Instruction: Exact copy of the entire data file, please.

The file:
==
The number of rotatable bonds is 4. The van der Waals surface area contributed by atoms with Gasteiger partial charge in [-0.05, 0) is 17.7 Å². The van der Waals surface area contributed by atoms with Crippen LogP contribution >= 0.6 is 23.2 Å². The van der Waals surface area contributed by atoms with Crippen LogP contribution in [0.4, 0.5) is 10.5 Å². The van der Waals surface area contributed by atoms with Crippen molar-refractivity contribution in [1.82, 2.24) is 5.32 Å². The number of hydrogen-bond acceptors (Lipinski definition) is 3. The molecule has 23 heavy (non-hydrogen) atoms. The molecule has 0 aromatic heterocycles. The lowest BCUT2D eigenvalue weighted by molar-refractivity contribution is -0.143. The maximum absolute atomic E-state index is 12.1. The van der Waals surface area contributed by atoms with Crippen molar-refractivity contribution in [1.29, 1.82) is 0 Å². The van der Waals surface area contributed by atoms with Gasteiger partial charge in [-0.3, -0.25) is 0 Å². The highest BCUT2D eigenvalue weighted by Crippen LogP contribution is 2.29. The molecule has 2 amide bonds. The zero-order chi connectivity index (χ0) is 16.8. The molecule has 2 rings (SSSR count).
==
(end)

The number of rotatable bonds is 4. The van der Waals surface area contributed by atoms with Gasteiger partial charge in [-0.05, 0) is 17.7 Å². The van der Waals surface area contributed by atoms with Crippen LogP contribution >= 0.6 is 23.2 Å². The van der Waals surface area contributed by atoms with Crippen LogP contribution in [0.4, 0.5) is 10.5 Å². The van der Waals surface area contributed by atoms with Crippen molar-refractivity contribution in [1.82, 2.24) is 5.32 Å². The number of hydrogen-bond acceptors (Lipinski definition) is 3. The molecule has 23 heavy (non-hydrogen) atoms. The molecule has 0 aromatic heterocycles. The lowest BCUT2D eigenvalue weighted by molar-refractivity contribution is -0.143. The maximum absolute atomic E-state index is 12.1. The van der Waals surface area contributed by atoms with Crippen molar-refractivity contribution in [1.29, 1.82) is 0 Å². The van der Waals surface area contributed by atoms with Gasteiger partial charge in [-0.3, -0.25) is 0 Å². The highest BCUT2D eigenvalue weighted by Crippen LogP contribution is 2.29. The molecule has 2 amide bonds. The zero-order chi connectivity index (χ0) is 16.8. The molecule has 2 rings (SSSR count).